Solar Festival endorses cleaner energy option

Photo Courtesy of Center for Coalfield Justice

Though the sun is setting earlier and earlier as winter approaches, it is just now rising for the future of renewable resources, especially that of solar energy. The Center for Coalfield Justice and Solar United Neighbors have pooled their resources to provide vital information and resources to the people of Greene County through the Greene County Solar Festival Saturday, Sept. 28, said Executive Director of the Center for Coalfield Justice Veronica Coptis.

“Our goal is that people walk away with a better idea of the opportunities that solar energy will provide and the economic opportunities,” Coptis said.

The event hosted a conglomeration of local solar installers that shared information directly with the public, as well as, owners of electric cars who offered test drives to those curious about its dynamics. Vendors included Momma’s Flags, Our Children Our Earth, Funnel Cakes, EIS Solar Green, Solar Systems, Envinity and Appalachian Renewable Power.Dan Baker, Randy and Daria Jones and David and Mary Beth Craig provided music for the event. There is a hope between both agencies that this solar festival will be an annual event.

“We want the community to know that even if you live in West-Greene you can have access to this information without having to drive to Pittsburgh to get it,” Coptis said.

The Center for Coalfield Justice provides services for Washington and Greene counties. Coptis, who resides in Greene County, recognizes that many in the surrounding area who may want to purchase these services are just unaware.

“We are routinely traveling to other places to attend solar festivals. That information never seems to make it to the places that are interested and need that information,” Coptis said. “We thought we could hold our own festival and give residents the opportunity to be informed about the solar industry and available job opportunities in the solar industry.”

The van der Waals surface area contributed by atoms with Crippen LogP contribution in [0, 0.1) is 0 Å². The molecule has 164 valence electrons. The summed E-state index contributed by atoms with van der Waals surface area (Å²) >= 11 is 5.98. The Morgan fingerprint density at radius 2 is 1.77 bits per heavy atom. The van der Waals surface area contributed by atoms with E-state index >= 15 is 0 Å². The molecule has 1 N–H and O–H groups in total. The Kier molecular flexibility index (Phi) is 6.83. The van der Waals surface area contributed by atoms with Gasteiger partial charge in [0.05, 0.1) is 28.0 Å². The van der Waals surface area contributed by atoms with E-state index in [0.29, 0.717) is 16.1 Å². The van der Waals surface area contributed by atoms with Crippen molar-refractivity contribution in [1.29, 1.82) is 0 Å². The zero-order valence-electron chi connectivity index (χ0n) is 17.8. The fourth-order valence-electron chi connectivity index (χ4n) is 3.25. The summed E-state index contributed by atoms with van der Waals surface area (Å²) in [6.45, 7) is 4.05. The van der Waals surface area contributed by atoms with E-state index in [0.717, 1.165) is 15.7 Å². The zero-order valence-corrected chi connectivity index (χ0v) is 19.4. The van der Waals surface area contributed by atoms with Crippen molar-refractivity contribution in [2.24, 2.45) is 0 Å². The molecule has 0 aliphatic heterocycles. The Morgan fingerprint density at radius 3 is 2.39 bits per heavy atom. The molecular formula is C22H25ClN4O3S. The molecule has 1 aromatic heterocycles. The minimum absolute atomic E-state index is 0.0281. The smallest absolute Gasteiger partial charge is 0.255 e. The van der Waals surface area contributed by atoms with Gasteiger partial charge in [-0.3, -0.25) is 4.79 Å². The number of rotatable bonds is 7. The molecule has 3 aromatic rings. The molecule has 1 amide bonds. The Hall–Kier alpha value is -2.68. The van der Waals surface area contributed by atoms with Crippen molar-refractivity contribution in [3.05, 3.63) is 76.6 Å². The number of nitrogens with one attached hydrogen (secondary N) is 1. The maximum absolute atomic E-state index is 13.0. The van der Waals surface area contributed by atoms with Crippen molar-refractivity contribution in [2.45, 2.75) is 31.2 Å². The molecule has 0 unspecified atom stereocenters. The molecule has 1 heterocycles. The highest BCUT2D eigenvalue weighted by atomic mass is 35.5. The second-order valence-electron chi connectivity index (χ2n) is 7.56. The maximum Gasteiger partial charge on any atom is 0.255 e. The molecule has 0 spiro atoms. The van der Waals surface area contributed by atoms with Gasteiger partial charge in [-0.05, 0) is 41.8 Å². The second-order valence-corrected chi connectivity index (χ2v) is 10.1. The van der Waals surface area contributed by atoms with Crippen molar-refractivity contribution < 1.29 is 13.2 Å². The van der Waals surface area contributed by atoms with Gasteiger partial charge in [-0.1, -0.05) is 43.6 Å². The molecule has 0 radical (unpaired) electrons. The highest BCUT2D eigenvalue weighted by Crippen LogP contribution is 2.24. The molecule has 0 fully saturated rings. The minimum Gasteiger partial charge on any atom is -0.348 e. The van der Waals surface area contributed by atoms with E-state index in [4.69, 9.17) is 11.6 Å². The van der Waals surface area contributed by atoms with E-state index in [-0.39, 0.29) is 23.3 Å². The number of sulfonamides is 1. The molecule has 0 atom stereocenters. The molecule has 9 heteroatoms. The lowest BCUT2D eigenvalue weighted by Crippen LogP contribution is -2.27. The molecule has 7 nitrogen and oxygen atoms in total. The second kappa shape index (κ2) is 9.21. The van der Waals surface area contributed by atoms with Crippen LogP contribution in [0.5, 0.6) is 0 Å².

The Center for Coalfield Justice has been answering questions in the community as an environmental advocacy agency long before the solar festival idea. For the last four years, they’ve been working on communicating available economic diversity.

“We’ve been educating people about available professions, not just good paying jobs in the fossil fuel industry, and making sure people have options and an agency to help them decide where they’re going to support their families,” Coptis said.

The agency works with about 2,000 members and supporters in the area, as well as eight full-time staff that work with members of the community.

Solar United Neighbors has been working with the Center for Coalfield Justice in southwestern Pennsylvania for about a year on the Greene County Solar Festival. Henry McKay, Pennsylvania program director for Solar United Neighbors, notes that solar energy can be a hard sell to those in this area.

“This is a challenging market for solar energy. There’s a lot of solar growth happening in Pennsylvania but not so much southwestern Pennsylvania or Greene County,” McKay said. “Part of the reason is less awareness and understanding of how it can benefit the local economy and business. So, we thought a fun, flashy event like a solar festival could raise awareness and help more people benefit from the industry.”

McKay is hoping this event will make people take immediate action to go solar in their homes and businesses, as his main goal is to influence people through its benefits. 

“The future of energy is renewable resources, like solar, which doesn’t rely on fuels that run out and provides additional benefits that fossil fuels do not,” McKay said. “It is cleaner and renewable. If Pennsylvania wants to maintain energy leadership it really needs to get on board with the next generation of tech: solar.”

Knowing that residents are interested in solar energy, said Coptis, will help with the slow transition to renewable resources, Copis explained.

“Some of the reasons you would live in rural areas is because we have the least amount of people,” Coptis said. “But, when we need to be connected, we’re often last to get service. If we transition from being energy dependent to the largest grid, folks will have more access to the info that they didn’t have before.”